This is flawless Recurring and interlinked motifs a cage or machine a hospital bed an explosive gout of ink or blood seuential images architectural desolation the passage of time monitoring devices trace an obliue story steeped in menace and isolation conveyed through dissociated image exacting perfect cold still and narration hypnotic abstract eliding between meanings slipping unexpectedly from detachment to violence lapsing in and out of sync but in constant dialogue nonetheless It's utterly uniue in the comics form bearing similarity of feel and influence from 60s70s film and literature than from the underground comics scene that paved the way for sophisticated visual narrative Tellingly it was put out by Canadian avant garde literary press Coach House notably responsible for keeping Nicole Brossard in printAnyway it's essentialI was recently trying to draft some kind of a list of favorite comics ever not necessarily inarguably best certainly not most influential or historically significant but subjectively those that speak to my imagination and aesthetics I came up with about 15 titles most from the last 15 years or so since that's the period of my attention and of the availability of the works themselves Which underscores that I need to read comics better comics particularly those outre versions of earlier erasAnd then the Cage I'd been hearing about this for ages Rumors breathless reviews a friend at a party There's a library upstairs they even have a copy of THE CAGE Its legend around it like a labyrinth a city a plain of cryptic totems And now at last it's been reissued and it entirely lives up to all of thatSo what is this about exactly? That has remained a fine honed mystery since the Cage's release in the mid 70s but it's hard not to get strong feelings from it Nothing could suggest it to be meaningless The titular cage is an oppressive overriding image at times superimposed upon or perhaps interchangeable with a bleakly isolated hospital bed sometimes surrounded by observing instruments sometimes subject to extraordinary instances of deformation and destruction Humans have been removed from the action but their absence tears a hole surrounded by abandoned personal effects and an at times overwhelming affect even if frozen trapped in glass and in time An instant seems to lie at the center; it is repeatedly built towards rehearsed reiterated as many versions of a single provisional event What that is what violent or rending or significant act of moment this is at the center of the mystery of the book but it is real and significant To impose a single meaning on it would be to deprive it of its occult power but I could advance several with an array of evidence to back it Like all great works this kind of interpretation only traces the outlines of something greater that can never be fully articulatedI mentioned the subjectivity of that list above So here arrayed for consideration are some of those subjective ualities that I am irrevocably drawn to architectural precision atmosphere surrealism formal experimentation abstraction of story or visuals ability to operate without dialogue to strong overriding narrative drive for stretches immediacy of experience So not so different from what I might look for in a book or a film I have some fairly consistent overriding interests realizing this completely changed my reading actually Examples on a kind of spectrum from silent abstraction of experience to a traditional albeit fantastic storytelling structure would be Yuichi Yokoyama's Travel Hans Rickheit's The Suirrel Machine and Charles Burns' Black Hole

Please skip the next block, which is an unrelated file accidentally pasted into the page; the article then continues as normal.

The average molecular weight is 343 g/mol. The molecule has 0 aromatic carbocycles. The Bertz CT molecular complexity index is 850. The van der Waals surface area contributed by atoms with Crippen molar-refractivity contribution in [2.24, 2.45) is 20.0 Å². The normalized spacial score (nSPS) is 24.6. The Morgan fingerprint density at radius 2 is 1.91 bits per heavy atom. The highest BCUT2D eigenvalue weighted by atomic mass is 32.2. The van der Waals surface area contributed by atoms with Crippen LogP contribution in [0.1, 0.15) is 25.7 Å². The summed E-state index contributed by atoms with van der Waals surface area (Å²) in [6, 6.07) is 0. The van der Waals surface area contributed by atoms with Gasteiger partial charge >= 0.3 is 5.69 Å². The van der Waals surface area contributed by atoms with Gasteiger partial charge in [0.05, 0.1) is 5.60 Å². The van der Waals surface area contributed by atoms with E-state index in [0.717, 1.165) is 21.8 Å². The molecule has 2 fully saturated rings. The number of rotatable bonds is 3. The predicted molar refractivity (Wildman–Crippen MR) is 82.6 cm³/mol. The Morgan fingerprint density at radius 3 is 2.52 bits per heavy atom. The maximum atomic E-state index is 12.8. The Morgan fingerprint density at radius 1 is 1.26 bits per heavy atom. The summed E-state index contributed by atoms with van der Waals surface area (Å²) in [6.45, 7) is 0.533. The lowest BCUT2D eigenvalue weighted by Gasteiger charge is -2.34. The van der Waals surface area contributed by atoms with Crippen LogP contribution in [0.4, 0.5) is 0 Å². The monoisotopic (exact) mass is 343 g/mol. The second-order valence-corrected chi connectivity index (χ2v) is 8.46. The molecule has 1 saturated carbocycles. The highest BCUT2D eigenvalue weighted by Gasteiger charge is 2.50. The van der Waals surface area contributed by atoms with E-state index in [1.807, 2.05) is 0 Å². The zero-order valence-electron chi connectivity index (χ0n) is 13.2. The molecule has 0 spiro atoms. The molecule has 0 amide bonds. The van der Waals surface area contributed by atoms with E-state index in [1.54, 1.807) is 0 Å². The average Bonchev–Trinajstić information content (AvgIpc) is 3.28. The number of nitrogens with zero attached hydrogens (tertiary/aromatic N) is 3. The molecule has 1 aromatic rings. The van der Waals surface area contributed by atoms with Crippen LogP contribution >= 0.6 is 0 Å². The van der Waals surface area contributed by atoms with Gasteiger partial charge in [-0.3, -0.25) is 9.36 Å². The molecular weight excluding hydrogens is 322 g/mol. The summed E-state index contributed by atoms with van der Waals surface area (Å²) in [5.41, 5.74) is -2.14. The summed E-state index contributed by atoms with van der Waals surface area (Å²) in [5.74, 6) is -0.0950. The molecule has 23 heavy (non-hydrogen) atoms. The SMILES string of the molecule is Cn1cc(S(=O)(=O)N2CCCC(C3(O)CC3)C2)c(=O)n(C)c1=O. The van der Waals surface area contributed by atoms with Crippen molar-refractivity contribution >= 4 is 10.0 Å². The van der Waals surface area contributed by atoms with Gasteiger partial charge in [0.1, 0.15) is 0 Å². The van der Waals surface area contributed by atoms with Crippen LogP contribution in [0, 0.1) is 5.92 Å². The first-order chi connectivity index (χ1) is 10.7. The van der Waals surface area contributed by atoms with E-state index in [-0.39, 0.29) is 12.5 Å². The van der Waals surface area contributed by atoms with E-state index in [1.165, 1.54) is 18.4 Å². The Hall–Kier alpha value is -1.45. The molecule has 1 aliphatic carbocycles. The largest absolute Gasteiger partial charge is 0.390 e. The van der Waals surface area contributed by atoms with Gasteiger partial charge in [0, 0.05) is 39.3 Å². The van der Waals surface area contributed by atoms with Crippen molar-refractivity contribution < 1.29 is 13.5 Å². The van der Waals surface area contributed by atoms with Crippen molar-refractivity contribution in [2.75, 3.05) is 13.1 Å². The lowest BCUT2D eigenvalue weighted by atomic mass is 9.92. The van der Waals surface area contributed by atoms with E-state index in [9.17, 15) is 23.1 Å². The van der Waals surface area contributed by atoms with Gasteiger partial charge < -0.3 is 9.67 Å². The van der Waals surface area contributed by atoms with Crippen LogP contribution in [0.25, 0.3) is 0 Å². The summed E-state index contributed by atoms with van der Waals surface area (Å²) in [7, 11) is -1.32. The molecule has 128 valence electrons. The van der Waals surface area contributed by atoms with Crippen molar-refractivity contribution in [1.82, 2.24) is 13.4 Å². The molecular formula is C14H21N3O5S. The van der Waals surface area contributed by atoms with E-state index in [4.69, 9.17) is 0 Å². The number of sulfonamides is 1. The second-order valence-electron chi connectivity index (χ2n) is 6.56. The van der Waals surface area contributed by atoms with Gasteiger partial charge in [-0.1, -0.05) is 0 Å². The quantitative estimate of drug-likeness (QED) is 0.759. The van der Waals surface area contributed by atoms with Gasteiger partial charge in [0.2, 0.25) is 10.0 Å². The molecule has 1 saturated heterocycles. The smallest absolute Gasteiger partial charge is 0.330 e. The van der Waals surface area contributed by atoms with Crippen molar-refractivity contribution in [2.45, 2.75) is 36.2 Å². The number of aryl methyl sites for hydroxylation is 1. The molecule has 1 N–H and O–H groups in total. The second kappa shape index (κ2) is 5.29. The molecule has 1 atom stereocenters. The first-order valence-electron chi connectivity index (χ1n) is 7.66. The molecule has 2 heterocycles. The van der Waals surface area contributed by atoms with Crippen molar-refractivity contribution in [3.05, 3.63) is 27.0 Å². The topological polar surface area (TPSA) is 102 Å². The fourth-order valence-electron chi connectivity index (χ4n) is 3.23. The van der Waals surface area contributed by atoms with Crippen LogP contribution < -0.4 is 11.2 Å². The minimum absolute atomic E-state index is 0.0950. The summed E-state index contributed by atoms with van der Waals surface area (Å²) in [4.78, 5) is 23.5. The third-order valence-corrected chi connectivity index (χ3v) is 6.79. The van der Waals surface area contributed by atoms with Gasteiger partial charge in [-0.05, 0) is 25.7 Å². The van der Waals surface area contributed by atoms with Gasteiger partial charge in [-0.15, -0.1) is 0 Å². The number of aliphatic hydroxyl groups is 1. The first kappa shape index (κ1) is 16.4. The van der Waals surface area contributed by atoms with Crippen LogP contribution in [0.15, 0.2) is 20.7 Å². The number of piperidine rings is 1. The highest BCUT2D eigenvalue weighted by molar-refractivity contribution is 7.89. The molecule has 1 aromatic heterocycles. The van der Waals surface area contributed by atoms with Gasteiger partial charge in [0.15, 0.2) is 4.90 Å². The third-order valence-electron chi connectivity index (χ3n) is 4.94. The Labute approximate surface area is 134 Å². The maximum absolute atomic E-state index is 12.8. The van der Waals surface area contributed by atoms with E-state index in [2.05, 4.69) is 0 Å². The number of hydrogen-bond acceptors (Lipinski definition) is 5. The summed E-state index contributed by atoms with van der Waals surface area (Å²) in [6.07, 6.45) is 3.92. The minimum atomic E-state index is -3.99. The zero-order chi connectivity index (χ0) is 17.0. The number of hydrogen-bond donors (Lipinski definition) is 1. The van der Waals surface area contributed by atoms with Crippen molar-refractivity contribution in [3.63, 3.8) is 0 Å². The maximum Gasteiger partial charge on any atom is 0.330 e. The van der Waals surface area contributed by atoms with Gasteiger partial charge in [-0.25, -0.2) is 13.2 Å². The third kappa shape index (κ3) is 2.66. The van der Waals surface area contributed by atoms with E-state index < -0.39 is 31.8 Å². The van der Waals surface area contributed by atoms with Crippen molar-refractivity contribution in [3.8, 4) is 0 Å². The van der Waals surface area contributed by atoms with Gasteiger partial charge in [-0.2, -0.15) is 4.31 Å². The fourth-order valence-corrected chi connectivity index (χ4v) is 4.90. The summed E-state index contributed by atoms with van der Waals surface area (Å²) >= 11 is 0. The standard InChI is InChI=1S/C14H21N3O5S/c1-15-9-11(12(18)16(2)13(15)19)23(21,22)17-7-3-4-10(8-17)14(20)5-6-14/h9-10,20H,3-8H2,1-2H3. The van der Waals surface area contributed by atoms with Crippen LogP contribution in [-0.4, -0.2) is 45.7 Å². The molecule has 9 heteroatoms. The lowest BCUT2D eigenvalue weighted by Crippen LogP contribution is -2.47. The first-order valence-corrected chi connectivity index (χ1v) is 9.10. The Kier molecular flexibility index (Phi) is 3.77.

2. Jeff Jackson Jeff Jackson says: